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MARCH 2000


posted by FerrasB on March, 2000 as Abkhazia

From: MSN Nicknamepsychoteddybear24  (Original Message)    Sent: 3/22/2007 10:25 AM

The president wants the capacity to call up 100,000 men.

By Koba Liklikadze in Tbilisi

Georgia is moving towards creating a compulsory system of reserve soldiers,
which President Mikheil Saakashvili says will transform its defence
capabilities. However, critics say the new system will only increase corruption
in the armed forces.

The new system being launched this month obliges all men between 27 and 40 to
undergo 24 days training in the army every two years, or 18 days if they are
students. Employees must cover their salaries during their leave of absence.

Saakashvili said that within the next two years, Georgia will have a
well-drilled 100,000-strong force of reservists who can guarantee the "total
defence" of the country, alongside the regular units.

The president himself underwent army reserve training last August, and said on
his return, "In a situation where others are baring their teeth at Georgia - and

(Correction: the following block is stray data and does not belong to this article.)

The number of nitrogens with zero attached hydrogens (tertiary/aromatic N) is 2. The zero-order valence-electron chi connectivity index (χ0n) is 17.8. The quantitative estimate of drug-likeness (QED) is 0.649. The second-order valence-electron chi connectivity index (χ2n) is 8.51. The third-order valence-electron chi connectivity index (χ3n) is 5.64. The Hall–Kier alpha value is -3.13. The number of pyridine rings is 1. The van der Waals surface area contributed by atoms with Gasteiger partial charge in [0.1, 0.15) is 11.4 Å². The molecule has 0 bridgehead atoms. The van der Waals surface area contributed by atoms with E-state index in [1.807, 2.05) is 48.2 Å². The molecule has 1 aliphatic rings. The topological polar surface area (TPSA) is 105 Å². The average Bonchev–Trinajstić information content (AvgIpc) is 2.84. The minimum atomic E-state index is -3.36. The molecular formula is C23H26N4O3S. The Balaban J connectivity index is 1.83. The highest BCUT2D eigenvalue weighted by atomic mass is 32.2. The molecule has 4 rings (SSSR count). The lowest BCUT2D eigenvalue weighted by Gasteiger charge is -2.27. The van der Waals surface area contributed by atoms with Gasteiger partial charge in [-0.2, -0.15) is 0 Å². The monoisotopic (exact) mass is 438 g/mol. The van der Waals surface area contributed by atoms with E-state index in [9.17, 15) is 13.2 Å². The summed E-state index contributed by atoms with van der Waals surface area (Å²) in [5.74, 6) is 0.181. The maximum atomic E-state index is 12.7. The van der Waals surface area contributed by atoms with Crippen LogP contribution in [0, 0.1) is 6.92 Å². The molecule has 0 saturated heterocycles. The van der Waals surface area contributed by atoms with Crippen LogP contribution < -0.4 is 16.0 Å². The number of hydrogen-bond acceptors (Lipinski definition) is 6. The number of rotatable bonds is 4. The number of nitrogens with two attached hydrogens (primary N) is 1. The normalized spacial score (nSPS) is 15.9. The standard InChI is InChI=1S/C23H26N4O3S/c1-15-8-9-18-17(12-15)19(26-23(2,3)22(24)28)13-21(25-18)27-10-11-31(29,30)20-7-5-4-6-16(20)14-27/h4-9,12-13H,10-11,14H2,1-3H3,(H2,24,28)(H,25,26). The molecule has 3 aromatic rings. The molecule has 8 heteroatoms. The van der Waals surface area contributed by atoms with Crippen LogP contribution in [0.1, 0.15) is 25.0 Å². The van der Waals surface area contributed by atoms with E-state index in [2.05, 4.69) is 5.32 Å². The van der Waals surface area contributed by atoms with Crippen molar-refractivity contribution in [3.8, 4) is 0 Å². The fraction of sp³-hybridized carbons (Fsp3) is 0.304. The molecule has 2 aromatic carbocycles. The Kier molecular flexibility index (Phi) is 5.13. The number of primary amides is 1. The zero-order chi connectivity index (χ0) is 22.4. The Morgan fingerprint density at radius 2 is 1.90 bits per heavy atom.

this is no game - we should have the capacity to deploy a minimum of 100,000 men
within a few months, if the country needs this.

"In our villages and towns, there should be tens of thousands or even hundreds
of thousands of our citizens who are ready to defend our motherland."

The reserve system began as a voluntary scheme three years ago, but after a
relatively low take-up, it was made compulsory under a law passed by parliament
last year.

De facto officials from Georgia's breakaway territories, Abkhazia and South
Ossetia, say the fact that reservist camps have been placed near their borders
is a sign of aggressive intent on the part of the authorities in Tbilisi.

"This is a demonstration that the authorities of Georgia want as many of their
citizens as possible to have experience of military operations," said Gari
Kupalba, deputy defence minister of Abkhazia.

Rati Samkurashvili, leader of the majority group in the Georgian parliament,
told IWPR, "We do not plan to militarise the country; our main aim is to
increase its military efficiency."

Formally, all Georgian males aged between 18 and 27, excepting students, are
required to do 18 months' military service. However, just 2,000 young men a year
are actually called up, and many others manage to bribe their way out of the
army. Georgia has been moving away from conscription, and 80 per cent of the
28,000-strong army consists of professional soldiers.

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